The most recent employment report from the U.S. Bureau of Labor Statistics showed that the economy generated a solid amount of jobs in May - 175,000, actually - but that the unemployment rate still ticked upward by one percentage point.
Although the number of new jobs that were added was roughly the same as April's reading, and the unemployment rate still rose marginally, economists are calling the report as a whole a positive step for the U.S. economy. The reason: more people are entering the workforce.
The report showed that the unemployment rate rose from 7.5 percent to 7.6 percent from April to May, but this came as scores of new job seekers hit the market. This translates to a hiring climate that appears to be picking up, considering hundreds of thousands more people believe they can now find a job. The reading showed that the labor force grew by 420,000 people, in fact, rising to a total of 155.7 million last month.
Several economists were quick to offer their take on the report, knowing that the mixed results could easily cause confusion. Conference Board economist Kathy Bostjancic stated that above all, the report showed the U.S. has easily bounced back from political uncertainty that was once expected to be disastrous.
"With a gain of 175,000 jobs in May, the resilient labor market sustained moderate job gains this spring," she said wrote in an email to NPR. "The [federal] sequester, along with the negative impact from slowing global trade, are being offset by the continued contribution from the revival in the housing market and stronger consumption."
According to the news source, the White House agreed, with Alan Krueger, chairman of the Council of Economic Advisers, stating that although there is always more work to do to improve the figures, "today's employment report provides further confirmation that the U.S. economy is continuing to recover from the worst downturn since the Great Depression."
Contract Staffing Remains Strong
BLS' numbers showed that the professional and business services sector, which includes contract staffing, was leading the way in job creation last month. As a whole, it created 57,000 jobs last month, with 26,000 of those specifically for contract employer positions. This sector has been a major jobs contributor for the past year, during which it added a total of 589,000 jobs. Other job creation leaders included food and beverage companies, which added 38,000 jobs, and the retail industry with 28,000 new jobs.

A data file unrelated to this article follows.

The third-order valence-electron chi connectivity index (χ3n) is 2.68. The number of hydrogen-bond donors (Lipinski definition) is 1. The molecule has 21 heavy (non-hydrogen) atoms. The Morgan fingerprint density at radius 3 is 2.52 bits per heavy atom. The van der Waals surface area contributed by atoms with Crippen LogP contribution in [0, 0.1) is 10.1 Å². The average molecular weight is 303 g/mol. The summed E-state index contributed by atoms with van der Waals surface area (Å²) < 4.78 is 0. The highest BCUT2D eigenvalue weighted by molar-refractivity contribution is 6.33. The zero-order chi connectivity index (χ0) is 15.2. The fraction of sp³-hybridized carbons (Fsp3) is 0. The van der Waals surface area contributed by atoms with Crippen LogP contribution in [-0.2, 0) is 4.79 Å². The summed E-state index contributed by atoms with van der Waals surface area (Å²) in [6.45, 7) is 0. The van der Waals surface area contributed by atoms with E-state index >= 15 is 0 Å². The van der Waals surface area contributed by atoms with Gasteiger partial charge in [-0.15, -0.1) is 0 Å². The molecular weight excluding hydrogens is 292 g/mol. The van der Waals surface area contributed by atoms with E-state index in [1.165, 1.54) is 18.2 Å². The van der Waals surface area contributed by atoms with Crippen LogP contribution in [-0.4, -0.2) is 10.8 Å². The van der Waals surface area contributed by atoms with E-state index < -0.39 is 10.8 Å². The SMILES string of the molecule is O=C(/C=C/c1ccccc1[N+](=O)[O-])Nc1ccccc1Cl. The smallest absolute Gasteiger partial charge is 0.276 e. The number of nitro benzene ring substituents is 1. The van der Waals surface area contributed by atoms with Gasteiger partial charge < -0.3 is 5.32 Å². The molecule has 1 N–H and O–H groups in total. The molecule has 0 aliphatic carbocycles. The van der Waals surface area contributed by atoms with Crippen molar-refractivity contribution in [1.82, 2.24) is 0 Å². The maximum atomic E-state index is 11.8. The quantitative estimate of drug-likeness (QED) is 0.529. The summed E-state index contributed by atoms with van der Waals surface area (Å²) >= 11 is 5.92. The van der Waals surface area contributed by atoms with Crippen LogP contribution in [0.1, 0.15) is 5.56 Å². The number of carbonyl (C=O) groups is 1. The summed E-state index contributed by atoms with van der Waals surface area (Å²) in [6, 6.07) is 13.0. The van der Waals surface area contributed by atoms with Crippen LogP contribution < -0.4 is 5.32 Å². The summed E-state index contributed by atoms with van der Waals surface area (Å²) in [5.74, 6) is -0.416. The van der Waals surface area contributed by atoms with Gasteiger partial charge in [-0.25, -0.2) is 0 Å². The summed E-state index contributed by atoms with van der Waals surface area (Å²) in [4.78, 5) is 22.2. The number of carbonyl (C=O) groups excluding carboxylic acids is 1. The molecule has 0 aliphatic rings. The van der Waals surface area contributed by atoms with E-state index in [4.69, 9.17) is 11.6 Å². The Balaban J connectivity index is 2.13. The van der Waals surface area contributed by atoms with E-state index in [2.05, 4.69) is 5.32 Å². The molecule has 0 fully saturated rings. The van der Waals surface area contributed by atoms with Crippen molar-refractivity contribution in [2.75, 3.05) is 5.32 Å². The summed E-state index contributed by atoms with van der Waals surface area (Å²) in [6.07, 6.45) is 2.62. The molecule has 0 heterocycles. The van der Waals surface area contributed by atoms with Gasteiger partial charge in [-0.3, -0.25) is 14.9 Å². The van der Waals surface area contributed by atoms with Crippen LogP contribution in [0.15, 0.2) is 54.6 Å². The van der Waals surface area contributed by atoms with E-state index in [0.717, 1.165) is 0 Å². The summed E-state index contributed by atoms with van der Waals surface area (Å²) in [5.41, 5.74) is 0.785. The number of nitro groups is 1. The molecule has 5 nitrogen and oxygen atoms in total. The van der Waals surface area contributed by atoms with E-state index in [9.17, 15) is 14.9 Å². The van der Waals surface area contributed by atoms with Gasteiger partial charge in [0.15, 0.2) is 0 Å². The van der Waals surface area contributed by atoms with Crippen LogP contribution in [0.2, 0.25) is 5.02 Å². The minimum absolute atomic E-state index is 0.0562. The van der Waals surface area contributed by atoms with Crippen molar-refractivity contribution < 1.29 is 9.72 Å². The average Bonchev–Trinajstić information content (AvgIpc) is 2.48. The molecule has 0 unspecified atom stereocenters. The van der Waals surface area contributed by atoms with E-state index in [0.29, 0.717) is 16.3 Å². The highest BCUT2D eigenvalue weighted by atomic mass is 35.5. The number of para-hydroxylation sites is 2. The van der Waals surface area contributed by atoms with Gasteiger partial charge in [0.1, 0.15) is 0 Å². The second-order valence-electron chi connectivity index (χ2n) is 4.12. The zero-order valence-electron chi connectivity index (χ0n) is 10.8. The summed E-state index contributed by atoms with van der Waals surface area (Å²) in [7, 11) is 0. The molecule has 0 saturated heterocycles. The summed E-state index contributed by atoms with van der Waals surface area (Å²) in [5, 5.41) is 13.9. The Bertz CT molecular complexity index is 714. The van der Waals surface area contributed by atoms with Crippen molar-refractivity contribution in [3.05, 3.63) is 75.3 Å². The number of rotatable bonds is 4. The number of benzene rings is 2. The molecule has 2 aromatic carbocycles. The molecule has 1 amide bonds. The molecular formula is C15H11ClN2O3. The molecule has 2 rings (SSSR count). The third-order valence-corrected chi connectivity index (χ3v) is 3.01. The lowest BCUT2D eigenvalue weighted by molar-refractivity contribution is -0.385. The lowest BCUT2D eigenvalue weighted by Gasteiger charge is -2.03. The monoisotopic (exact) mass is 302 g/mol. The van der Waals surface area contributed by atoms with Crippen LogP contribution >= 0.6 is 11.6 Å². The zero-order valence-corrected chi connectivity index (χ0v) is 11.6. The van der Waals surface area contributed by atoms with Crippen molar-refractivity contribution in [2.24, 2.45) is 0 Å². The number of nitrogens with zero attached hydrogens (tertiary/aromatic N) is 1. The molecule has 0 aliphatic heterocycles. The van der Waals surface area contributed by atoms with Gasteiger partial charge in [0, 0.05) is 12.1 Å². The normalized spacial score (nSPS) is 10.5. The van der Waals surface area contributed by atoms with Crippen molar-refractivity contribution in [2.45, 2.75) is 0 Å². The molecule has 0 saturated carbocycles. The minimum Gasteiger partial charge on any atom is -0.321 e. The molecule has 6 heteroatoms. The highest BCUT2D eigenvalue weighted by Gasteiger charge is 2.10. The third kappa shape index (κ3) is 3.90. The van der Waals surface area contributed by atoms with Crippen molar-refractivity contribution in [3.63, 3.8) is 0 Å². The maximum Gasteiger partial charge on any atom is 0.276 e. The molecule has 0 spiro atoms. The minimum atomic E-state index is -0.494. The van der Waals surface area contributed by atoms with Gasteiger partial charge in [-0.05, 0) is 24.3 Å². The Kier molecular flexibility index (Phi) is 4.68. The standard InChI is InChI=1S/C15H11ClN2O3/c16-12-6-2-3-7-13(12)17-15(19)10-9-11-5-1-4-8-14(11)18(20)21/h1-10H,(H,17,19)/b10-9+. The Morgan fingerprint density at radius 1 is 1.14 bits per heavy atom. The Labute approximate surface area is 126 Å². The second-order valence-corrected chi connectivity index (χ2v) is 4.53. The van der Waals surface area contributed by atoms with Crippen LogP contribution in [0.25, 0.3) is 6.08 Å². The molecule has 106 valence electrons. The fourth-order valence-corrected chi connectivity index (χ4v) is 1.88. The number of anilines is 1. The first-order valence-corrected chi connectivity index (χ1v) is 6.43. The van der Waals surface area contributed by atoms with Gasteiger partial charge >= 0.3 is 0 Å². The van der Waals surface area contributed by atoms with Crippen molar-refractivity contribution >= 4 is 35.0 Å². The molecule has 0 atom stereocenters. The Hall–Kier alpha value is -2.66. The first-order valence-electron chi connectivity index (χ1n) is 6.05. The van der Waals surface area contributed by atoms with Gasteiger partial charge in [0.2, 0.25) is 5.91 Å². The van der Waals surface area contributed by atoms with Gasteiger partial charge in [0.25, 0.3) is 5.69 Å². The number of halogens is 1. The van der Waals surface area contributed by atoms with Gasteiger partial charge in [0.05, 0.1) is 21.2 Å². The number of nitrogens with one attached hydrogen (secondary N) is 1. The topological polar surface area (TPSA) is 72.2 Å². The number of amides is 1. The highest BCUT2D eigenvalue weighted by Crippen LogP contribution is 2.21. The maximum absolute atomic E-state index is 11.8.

According to ABC News, the fact that most of the growth was seen in the private sector bodes well for future employment figures. JJ Kinahan, chief derivatives strategist at TDAmeritrade, stated that private sector employment will likely grow in the near future.
"[This is] a very bullish sign especially combined with the fact that the losses were in the government sector," he said. "When we see strong recoveries, this is a pattern that is often seen is that the private sector starts to expand as the economy overall begins to expand."
Still Room to Grow
Although many economists said the entry of more workers into the labor force is a great sign for the economy, others were quick to note that the U.S. still has a long way to go to get unemployment back to December 2007 levels.
"The participation rate is still quite low, even after adjusting for the aging of the U.S. workforce, so we can expect the unemployment rate to stay in this range -- near 7.5 percent -- throughout the rest of the year if employment growth continues at the modest and steady pace of about 175,000 new jobs per month," said Stephen Bronars, senior economist at Welch Consulting.